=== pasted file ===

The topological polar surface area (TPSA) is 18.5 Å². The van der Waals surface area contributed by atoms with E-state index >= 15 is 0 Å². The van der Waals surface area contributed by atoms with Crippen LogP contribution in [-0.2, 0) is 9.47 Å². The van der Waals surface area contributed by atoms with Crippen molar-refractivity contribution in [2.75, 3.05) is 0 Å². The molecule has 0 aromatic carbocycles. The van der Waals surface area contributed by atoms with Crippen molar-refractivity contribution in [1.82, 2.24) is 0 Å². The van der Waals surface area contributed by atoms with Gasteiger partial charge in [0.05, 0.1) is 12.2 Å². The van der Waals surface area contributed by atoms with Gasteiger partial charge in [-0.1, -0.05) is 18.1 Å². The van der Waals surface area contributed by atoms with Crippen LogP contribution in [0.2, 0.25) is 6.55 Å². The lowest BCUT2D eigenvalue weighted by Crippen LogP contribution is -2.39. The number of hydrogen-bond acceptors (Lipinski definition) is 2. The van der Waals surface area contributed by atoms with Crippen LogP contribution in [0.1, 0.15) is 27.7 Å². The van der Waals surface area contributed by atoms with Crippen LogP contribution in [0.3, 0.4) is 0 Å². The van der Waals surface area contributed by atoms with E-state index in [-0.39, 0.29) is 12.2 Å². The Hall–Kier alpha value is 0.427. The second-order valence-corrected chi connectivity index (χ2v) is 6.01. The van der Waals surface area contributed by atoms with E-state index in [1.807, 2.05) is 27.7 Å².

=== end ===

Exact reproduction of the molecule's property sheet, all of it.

The topological polar surface area (TPSA) is 18.5 Å². The van der Waals surface area contributed by atoms with E-state index >= 15 is 0 Å². The van der Waals surface area contributed by atoms with Crippen LogP contribution in [-0.2, 0) is 9.47 Å². The van der Waals surface area contributed by atoms with Crippen molar-refractivity contribution in [2.75, 3.05) is 0 Å². The molecule has 0 aromatic carbocycles. The van der Waals surface area contributed by atoms with Crippen molar-refractivity contribution in [1.82, 2.24) is 0 Å². The van der Waals surface area contributed by atoms with Gasteiger partial charge in [0.05, 0.1) is 12.2 Å². The van der Waals surface area contributed by atoms with Gasteiger partial charge in [-0.1, -0.05) is 18.1 Å². The van der Waals surface area contributed by atoms with Crippen LogP contribution in [0.2, 0.25) is 6.55 Å². The lowest BCUT2D eigenvalue weighted by Crippen LogP contribution is -2.39. The number of hydrogen-bond acceptors (Lipinski definition) is 2. The van der Waals surface area contributed by atoms with Crippen LogP contribution in [0.1, 0.15) is 27.7 Å². The van der Waals surface area contributed by atoms with Crippen LogP contribution in [0.3, 0.4) is 0 Å². The van der Waals surface area contributed by atoms with E-state index in [-0.39, 0.29) is 12.2 Å². The Hall–Kier alpha value is 0.427. The second-order valence-corrected chi connectivity index (χ2v) is 6.01. The van der Waals surface area contributed by atoms with E-state index in [1.807, 2.05) is 27.7 Å².